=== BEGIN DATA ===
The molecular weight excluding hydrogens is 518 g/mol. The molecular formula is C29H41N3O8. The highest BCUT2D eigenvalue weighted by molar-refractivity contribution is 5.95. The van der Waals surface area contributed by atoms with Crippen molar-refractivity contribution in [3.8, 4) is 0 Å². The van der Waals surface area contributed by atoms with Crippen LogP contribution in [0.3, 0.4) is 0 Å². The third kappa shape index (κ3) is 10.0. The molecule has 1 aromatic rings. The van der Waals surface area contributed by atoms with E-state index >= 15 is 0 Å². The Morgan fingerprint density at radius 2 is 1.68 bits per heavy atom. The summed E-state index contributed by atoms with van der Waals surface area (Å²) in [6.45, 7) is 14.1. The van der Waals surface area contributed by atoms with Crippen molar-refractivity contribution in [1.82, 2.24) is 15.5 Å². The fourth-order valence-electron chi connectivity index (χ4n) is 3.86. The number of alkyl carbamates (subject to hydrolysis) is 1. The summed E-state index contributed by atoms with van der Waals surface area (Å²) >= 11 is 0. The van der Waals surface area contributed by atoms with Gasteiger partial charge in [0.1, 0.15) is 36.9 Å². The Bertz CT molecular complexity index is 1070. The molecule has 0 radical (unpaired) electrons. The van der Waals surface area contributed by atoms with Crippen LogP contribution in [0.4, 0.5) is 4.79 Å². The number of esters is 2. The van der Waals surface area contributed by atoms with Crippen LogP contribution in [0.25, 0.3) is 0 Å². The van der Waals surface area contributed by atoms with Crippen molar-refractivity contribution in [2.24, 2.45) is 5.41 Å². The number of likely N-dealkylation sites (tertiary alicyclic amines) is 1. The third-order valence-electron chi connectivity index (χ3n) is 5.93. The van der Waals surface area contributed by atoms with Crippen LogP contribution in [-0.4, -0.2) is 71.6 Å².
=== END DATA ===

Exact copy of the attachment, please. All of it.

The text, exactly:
The molecular weight excluding hydrogens is 518 g/mol. The molecular formula is C29H41N3O8. The highest BCUT2D eigenvalue weighted by molar-refractivity contribution is 5.95. The van der Waals surface area contributed by atoms with Crippen molar-refractivity contribution in [3.8, 4) is 0 Å². The van der Waals surface area contributed by atoms with Crippen LogP contribution in [0.3, 0.4) is 0 Å². The third kappa shape index (κ3) is 10.0. The molecule has 1 aromatic rings. The van der Waals surface area contributed by atoms with E-state index >= 15 is 0 Å². The Morgan fingerprint density at radius 2 is 1.68 bits per heavy atom. The summed E-state index contributed by atoms with van der Waals surface area (Å²) in [6.45, 7) is 14.1. The van der Waals surface area contributed by atoms with Crippen molar-refractivity contribution in [1.82, 2.24) is 15.5 Å². The fourth-order valence-electron chi connectivity index (χ4n) is 3.86. The number of alkyl carbamates (subject to hydrolysis) is 1. The summed E-state index contributed by atoms with van der Waals surface area (Å²) >= 11 is 0. The van der Waals surface area contributed by atoms with Gasteiger partial charge in [0.1, 0.15) is 36.9 Å². The Bertz CT molecular complexity index is 1070. The molecule has 0 radical (unpaired) electrons. The van der Waals surface area contributed by atoms with Crippen LogP contribution in [0.4, 0.5) is 4.79 Å². The number of esters is 2. The van der Waals surface area contributed by atoms with Crippen LogP contribution in [0.25, 0.3) is 0 Å². The van der Waals surface area contributed by atoms with Crippen molar-refractivity contribution in [2.24, 2.45) is 5.41 Å². The number of likely N-dealkylation sites (tertiary alicyclic amines) is 1. The third-order valence-electron chi connectivity index (χ3n) is 5.93. The van der Waals surface area contributed by atoms with Crippen LogP contribution in [-0.4, -0.2) is 71.6 Å².